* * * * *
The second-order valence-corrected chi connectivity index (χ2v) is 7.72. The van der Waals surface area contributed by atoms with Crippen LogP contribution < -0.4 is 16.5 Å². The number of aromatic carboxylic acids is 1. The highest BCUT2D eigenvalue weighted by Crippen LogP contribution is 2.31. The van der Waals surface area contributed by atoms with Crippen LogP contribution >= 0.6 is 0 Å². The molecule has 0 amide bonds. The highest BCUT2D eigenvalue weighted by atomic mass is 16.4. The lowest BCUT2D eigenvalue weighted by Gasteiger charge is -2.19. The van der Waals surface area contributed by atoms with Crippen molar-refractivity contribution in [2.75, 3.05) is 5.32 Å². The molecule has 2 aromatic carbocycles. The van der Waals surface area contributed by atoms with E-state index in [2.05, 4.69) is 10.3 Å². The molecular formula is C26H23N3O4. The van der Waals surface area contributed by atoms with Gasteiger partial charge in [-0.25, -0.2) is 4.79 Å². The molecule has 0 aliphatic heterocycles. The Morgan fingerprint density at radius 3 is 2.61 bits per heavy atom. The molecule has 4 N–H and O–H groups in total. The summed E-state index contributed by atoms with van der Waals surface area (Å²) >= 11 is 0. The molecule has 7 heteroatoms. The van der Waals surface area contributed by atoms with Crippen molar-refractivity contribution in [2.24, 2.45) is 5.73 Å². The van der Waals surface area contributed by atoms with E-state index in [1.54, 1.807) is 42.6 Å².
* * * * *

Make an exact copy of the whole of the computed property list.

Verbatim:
The second-order valence-corrected chi connectivity index (χ2v) is 7.72. The van der Waals surface area contributed by atoms with Crippen LogP contribution < -0.4 is 16.5 Å². The number of aromatic carboxylic acids is 1. The highest BCUT2D eigenvalue weighted by Crippen LogP contribution is 2.31. The van der Waals surface area contributed by atoms with Crippen LogP contribution >= 0.6 is 0 Å². The molecule has 0 amide bonds. The highest BCUT2D eigenvalue weighted by atomic mass is 16.4. The lowest BCUT2D eigenvalue weighted by Gasteiger charge is -2.19. The van der Waals surface area contributed by atoms with Crippen molar-refractivity contribution in [2.75, 3.05) is 5.32 Å². The molecule has 2 aromatic carbocycles. The van der Waals surface area contributed by atoms with E-state index in [2.05, 4.69) is 10.3 Å². The molecular formula is C26H23N3O4. The van der Waals surface area contributed by atoms with Gasteiger partial charge in [-0.25, -0.2) is 4.79 Å². The molecule has 0 aliphatic heterocycles. The Morgan fingerprint density at radius 3 is 2.61 bits per heavy atom. The molecule has 4 N–H and O–H groups in total. The summed E-state index contributed by atoms with van der Waals surface area (Å²) >= 11 is 0. The molecule has 7 heteroatoms. The van der Waals surface area contributed by atoms with Crippen molar-refractivity contribution in [2.24, 2.45) is 5.73 Å². The van der Waals surface area contributed by atoms with E-state index in [1.54, 1.807) is 42.6 Å².